Photo credit: Adam DiPietro for USFS, USDA

Unclog the Backlog: Senators Introduce Great American Outdoors Act

The Great American Outdoors Act would provide billions of dollars in funding across public lands at a time when it’s desperately needed. Here’s the scoop.

On March 9, a bevy of bipartisan senators introduced a bill that sets out to dramatically change the funding landscape of public lands over the next 5 years. This was done within a week of President Trump’s supportive if surprising tweet on the matter.

U.S. Senators Rob Portman (R-OH), Cory Gardner (R-CO), Joe Manchin (D-WV), Steve Daines (R-MT), Mark Warner (D-VA), Angus King (I-ME), Lamar Alexander (R-TN), and Richard Burr (R-NC) all signed on to the introduction of the Great American Outdoors Act.

The new legislation combined the former Restore Our Parks bill with a bill that set out to fully fund the Land and Water Conservation Fund. This combination allowed senators room to add additional and much-needed funding for the U.S. Forest Service, U.S. Fish and Wildlife Service, Bureau of Land Management, and the Bureau of Indian Education.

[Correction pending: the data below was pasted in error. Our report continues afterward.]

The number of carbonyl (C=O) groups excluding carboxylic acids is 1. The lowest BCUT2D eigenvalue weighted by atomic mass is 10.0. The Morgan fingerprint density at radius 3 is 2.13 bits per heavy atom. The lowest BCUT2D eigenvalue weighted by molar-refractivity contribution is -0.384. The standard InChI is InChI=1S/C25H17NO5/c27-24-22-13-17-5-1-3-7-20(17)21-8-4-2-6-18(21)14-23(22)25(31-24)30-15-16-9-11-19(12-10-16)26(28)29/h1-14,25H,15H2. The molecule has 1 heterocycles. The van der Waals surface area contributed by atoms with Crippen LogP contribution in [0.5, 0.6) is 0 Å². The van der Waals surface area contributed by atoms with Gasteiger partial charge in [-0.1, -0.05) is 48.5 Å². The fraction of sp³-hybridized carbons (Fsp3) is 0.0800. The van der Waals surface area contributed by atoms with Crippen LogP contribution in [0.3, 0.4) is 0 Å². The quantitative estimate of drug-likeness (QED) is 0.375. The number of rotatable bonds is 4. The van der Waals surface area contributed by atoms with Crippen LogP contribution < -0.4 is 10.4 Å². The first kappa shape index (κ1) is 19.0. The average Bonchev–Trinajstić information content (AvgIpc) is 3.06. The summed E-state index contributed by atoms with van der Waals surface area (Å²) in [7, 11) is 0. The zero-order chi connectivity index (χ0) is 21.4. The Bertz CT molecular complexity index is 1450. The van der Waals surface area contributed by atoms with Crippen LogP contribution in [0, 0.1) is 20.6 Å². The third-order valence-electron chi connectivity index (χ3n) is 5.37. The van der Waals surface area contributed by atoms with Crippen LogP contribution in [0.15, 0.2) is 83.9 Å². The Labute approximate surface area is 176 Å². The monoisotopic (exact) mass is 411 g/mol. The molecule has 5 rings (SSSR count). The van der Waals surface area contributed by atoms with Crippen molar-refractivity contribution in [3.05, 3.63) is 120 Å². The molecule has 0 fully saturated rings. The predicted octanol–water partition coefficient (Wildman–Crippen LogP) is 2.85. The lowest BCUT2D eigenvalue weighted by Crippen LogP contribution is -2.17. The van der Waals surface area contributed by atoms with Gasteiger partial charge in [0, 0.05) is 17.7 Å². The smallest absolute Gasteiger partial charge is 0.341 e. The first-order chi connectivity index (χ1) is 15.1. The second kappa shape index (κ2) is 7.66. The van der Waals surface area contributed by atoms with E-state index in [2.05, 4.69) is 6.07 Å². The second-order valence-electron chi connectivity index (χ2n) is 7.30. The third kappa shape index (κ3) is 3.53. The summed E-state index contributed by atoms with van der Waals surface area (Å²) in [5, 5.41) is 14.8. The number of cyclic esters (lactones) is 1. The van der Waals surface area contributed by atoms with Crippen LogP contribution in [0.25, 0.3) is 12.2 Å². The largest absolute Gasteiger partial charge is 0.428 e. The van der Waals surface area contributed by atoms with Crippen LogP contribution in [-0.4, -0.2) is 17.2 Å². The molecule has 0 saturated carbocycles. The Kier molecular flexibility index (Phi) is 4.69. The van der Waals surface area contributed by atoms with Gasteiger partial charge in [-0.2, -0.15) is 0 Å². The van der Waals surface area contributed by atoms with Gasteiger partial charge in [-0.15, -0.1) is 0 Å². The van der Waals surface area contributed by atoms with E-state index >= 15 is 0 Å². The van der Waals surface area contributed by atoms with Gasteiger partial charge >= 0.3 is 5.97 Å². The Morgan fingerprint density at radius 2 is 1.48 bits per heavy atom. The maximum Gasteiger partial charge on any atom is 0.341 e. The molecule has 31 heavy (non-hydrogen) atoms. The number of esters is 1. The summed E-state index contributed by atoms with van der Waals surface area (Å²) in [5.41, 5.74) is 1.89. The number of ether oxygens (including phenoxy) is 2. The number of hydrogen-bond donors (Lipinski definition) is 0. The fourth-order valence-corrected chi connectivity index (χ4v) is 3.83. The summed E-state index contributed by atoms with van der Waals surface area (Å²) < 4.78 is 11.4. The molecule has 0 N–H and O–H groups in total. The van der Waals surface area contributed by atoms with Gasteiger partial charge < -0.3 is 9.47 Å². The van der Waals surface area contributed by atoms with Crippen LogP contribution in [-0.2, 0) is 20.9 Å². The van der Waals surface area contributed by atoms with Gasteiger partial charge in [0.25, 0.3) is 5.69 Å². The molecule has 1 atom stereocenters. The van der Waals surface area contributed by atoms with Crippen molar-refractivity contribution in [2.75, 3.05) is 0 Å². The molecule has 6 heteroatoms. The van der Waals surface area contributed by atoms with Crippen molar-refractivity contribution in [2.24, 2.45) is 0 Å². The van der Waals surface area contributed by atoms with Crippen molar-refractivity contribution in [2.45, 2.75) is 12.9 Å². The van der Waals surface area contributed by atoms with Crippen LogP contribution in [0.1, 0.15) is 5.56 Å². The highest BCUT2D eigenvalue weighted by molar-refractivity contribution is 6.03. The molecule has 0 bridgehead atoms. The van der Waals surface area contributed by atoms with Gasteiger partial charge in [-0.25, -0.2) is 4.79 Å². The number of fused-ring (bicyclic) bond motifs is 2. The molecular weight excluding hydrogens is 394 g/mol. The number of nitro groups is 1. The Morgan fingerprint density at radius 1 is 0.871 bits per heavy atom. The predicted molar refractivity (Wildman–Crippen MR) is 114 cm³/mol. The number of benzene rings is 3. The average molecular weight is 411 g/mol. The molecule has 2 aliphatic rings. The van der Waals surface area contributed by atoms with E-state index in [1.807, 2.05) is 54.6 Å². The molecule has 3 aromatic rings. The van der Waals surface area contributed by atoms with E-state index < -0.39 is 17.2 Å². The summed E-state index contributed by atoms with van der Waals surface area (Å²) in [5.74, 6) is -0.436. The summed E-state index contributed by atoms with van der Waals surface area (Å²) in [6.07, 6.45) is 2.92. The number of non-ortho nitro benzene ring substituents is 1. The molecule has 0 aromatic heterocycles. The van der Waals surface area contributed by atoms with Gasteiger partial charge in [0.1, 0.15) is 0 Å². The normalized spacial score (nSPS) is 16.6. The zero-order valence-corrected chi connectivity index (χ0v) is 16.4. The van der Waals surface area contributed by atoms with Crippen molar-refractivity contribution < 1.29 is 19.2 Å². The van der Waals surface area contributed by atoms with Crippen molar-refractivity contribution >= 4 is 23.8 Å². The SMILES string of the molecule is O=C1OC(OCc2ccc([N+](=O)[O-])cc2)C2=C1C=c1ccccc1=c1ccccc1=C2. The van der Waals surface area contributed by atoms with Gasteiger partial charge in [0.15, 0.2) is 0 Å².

The bill includes $900 million for the LWCF and $1.9 billion annually to address maintenance backlogs in the aforementioned agencies. A full breakdown of the agency funds follows:

  • 70% for the National Park Service
  • 15% for the U.S. Forest Service
  • 5% for the U.S. Fish and Wildlife Service
  • 5% for the Bureau of Land Management
  • 5% for the Bureau of Indian Education

This effort looks to not only help American outdoor recreation through dedicated LWCF funding but also to shake the dust off of a $12 billion maintenance backlog that continues to build each year within the National Park Service.

If you’d like to see this bill go all the way, you can advocate for its funding and find contact info for your representatives here.

Nicole Qualtieri

Based in Montana, Nicole Qualtieri is GearJunkie's Hunt + Fish Editor. She also serves as a Board Director for Orion the Hunters Insititute, a non-profit promoting fair chase and hunting ethics nationwide. A DIY hunter, she comes from a non-traditional hunting background and began hunting and fishing in her 30s. She's been a voice for hunting, fishing, and conservation since 2014, when she got started working on the television show MeatEater. She's an avid horsewoman, bird dog aficionado, snowboarder, hiker/backpacker, food nerd, and all-around outdoorswoman. Find her online at @nkqualtieri.